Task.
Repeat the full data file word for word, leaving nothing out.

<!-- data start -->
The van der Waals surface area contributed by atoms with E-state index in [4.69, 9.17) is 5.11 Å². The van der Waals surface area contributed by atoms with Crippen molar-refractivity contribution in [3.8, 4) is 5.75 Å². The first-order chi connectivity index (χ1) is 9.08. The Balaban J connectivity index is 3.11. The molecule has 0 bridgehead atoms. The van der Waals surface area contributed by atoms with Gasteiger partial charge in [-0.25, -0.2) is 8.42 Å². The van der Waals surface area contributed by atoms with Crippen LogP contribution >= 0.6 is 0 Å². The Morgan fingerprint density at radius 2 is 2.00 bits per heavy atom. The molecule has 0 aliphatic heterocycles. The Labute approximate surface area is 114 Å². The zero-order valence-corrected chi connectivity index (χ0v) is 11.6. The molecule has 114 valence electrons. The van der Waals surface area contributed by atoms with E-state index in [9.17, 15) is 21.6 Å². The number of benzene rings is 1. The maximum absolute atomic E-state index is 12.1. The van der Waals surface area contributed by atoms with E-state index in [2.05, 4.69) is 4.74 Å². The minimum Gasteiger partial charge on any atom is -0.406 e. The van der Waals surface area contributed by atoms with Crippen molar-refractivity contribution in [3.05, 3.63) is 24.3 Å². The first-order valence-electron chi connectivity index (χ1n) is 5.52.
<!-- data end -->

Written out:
The van der Waals surface area contributed by atoms with E-state index in [4.69, 9.17) is 5.11 Å². The van der Waals surface area contributed by atoms with Crippen molar-refractivity contribution in [3.8, 4) is 5.75 Å². The first-order chi connectivity index (χ1) is 9.08. The Balaban J connectivity index is 3.11. The molecule has 0 bridgehead atoms. The van der Waals surface area contributed by atoms with Gasteiger partial charge in [-0.25, -0.2) is 8.42 Å². The van der Waals surface area contributed by atoms with Crippen LogP contribution >= 0.6 is 0 Å². The Morgan fingerprint density at radius 2 is 2.00 bits per heavy atom. The molecule has 0 aliphatic heterocycles. The Labute approximate surface area is 114 Å². The zero-order valence-corrected chi connectivity index (χ0v) is 11.6. The molecule has 114 valence electrons. The van der Waals surface area contributed by atoms with E-state index in [9.17, 15) is 21.6 Å². The number of benzene rings is 1. The maximum absolute atomic E-state index is 12.1. The van der Waals surface area contributed by atoms with E-state index in [2.05, 4.69) is 4.74 Å². The minimum Gasteiger partial charge on any atom is -0.406 e. The van der Waals surface area contributed by atoms with Crippen molar-refractivity contribution in [3.05, 3.63) is 24.3 Å². The first-order valence-electron chi connectivity index (χ1n) is 5.52.